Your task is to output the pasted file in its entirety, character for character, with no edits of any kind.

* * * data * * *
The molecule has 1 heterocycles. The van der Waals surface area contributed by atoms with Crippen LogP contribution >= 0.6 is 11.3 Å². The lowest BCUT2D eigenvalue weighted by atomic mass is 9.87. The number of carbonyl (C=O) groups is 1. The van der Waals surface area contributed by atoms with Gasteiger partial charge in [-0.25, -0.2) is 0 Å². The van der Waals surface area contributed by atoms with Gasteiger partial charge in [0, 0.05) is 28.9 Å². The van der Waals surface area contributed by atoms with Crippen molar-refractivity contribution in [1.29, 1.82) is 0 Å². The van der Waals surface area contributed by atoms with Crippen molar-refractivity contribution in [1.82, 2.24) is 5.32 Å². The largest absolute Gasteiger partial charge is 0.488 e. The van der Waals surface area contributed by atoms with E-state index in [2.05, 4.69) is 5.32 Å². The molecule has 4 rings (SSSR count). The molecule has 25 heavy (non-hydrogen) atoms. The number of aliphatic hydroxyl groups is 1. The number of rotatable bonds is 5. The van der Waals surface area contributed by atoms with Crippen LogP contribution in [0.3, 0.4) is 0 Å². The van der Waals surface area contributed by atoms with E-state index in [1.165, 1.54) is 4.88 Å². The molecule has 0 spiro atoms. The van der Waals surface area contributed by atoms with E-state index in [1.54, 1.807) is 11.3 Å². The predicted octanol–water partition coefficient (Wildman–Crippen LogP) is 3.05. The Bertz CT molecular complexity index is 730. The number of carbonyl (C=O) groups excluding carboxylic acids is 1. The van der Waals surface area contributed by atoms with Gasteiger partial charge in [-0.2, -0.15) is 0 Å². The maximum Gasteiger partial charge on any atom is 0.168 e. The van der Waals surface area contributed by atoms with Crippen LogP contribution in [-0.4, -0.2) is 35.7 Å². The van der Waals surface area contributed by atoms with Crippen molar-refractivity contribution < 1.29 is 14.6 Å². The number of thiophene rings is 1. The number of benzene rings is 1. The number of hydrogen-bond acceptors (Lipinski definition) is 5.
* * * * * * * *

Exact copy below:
The molecule has 1 heterocycles. The van der Waals surface area contributed by atoms with Crippen LogP contribution >= 0.6 is 11.3 Å². The lowest BCUT2D eigenvalue weighted by atomic mass is 9.87. The number of carbonyl (C=O) groups is 1. The van der Waals surface area contributed by atoms with Gasteiger partial charge in [-0.25, -0.2) is 0 Å². The van der Waals surface area contributed by atoms with Gasteiger partial charge in [0, 0.05) is 28.9 Å². The van der Waals surface area contributed by atoms with Crippen molar-refractivity contribution in [1.29, 1.82) is 0 Å². The van der Waals surface area contributed by atoms with Crippen molar-refractivity contribution in [1.82, 2.24) is 5.32 Å². The largest absolute Gasteiger partial charge is 0.488 e. The van der Waals surface area contributed by atoms with E-state index in [2.05, 4.69) is 5.32 Å². The molecule has 4 rings (SSSR count). The molecule has 25 heavy (non-hydrogen) atoms. The number of aliphatic hydroxyl groups is 1. The number of rotatable bonds is 5. The van der Waals surface area contributed by atoms with Crippen LogP contribution in [0.3, 0.4) is 0 Å². The van der Waals surface area contributed by atoms with E-state index in [1.165, 1.54) is 4.88 Å². The molecule has 0 spiro atoms. The van der Waals surface area contributed by atoms with E-state index in [1.54, 1.807) is 11.3 Å². The predicted octanol–water partition coefficient (Wildman–Crippen LogP) is 3.05. The Bertz CT molecular complexity index is 730. The number of carbonyl (C=O) groups excluding carboxylic acids is 1. The van der Waals surface area contributed by atoms with Gasteiger partial charge in [-0.2, -0.15) is 0 Å². The maximum Gasteiger partial charge on any atom is 0.168 e. The van der Waals surface area contributed by atoms with Crippen LogP contribution in [-0.4, -0.2) is 35.7 Å². The van der Waals surface area contributed by atoms with Crippen molar-refractivity contribution < 1.29 is 14.6 Å². The number of thiophene rings is 1. The number of benzene rings is 1. The number of hydrogen-bond acceptors (Lipinski definition) is 5.